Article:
Oncology Central

Phase II study of anti-PD-L1 antibody for metastatic merkel cell carcinoma

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Merck Serono (Germany), the biopharmaceutical division of Merck, has announced the initiation of an international Phase II study designed to assess the efficacy and safety of MSB0010718C, an investigational fully human IgG1 monoclonal antibody that binds to programmed death-ligand 1 (PD-L1). This multicenter, single-arm, open-label study is being conducted in patients with metastatic Merkel cell carcinoma (mMCC), a rare and aggressive type of skin tumor, who have previously received one line of chemotherapy. It is expected to recruit 84 patients across Asia Pacific, Australia, Europe and North America. The primary endpoint of the study is overall response.

The PD-L1/PD-1 pathway is implicated as a major mechanism by which tumors evade elimination by the immune system. The PD-L1 molecule is expressed in many cancer types, including mMCC. MSB0010718C, which blocks the interaction of PD-L1 with its receptor PD-1, may have the potential to restore effective anti-tumor T-cell responses and thereby to inhibit tumor growth.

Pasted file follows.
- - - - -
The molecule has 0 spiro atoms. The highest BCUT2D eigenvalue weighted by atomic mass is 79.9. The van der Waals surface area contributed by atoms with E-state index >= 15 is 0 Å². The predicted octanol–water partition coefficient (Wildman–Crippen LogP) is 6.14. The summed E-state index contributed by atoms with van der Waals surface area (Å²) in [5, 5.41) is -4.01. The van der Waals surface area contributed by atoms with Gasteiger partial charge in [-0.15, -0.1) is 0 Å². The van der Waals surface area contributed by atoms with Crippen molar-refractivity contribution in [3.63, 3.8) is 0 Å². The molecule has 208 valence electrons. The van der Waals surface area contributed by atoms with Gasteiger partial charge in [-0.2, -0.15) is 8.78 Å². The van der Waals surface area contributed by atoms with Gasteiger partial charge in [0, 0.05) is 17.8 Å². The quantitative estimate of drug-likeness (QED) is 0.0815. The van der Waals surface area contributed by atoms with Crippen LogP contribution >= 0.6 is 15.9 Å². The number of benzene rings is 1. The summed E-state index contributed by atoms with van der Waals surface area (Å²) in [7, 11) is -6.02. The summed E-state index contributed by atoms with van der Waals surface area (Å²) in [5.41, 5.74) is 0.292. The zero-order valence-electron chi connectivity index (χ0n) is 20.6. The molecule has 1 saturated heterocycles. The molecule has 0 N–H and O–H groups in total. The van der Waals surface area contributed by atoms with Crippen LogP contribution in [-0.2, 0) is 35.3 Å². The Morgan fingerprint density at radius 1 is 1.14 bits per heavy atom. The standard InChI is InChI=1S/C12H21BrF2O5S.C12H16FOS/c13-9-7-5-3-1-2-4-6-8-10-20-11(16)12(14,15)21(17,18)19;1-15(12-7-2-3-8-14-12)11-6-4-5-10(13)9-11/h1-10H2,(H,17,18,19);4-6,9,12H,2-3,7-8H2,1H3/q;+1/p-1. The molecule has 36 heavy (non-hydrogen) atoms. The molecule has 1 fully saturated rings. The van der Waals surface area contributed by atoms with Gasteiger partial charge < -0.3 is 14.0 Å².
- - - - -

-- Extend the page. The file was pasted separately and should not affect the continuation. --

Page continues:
Immune mechanisms are implicated in the pathogenesis of MCC, with an increased risk observed in immunosuppressed individuals. MCC also is associated with the presence of the Merkel cell polyomavirus, which may have a role in tumor formation. Globally, the incidence of MCC is increasing, and outcomes for patients with this disease are poor. Therefore, new treatment approaches are required to improve the outcome of patients with this type of cancer.

“We believe that modulating the immune system by targeting PD-L1 represents a promising new approach in the treatment of this aggressive cancer, especially considering that many of the predisposing factors for mMCC seem to be related to functional disruptions of the immune system,” said Helen Sabzevari, Senior Vice President of Immuno-Oncology at Merck Serono. “Our anti-PD-L1 compound may present a potential new approach for the treatment of mMCC patients. The initiation of this Phase II study is an important milestone, as we endeavor to help those suffering from mMCC, a devastating disease with significant unmet need.”

Source: Merck Serono press release

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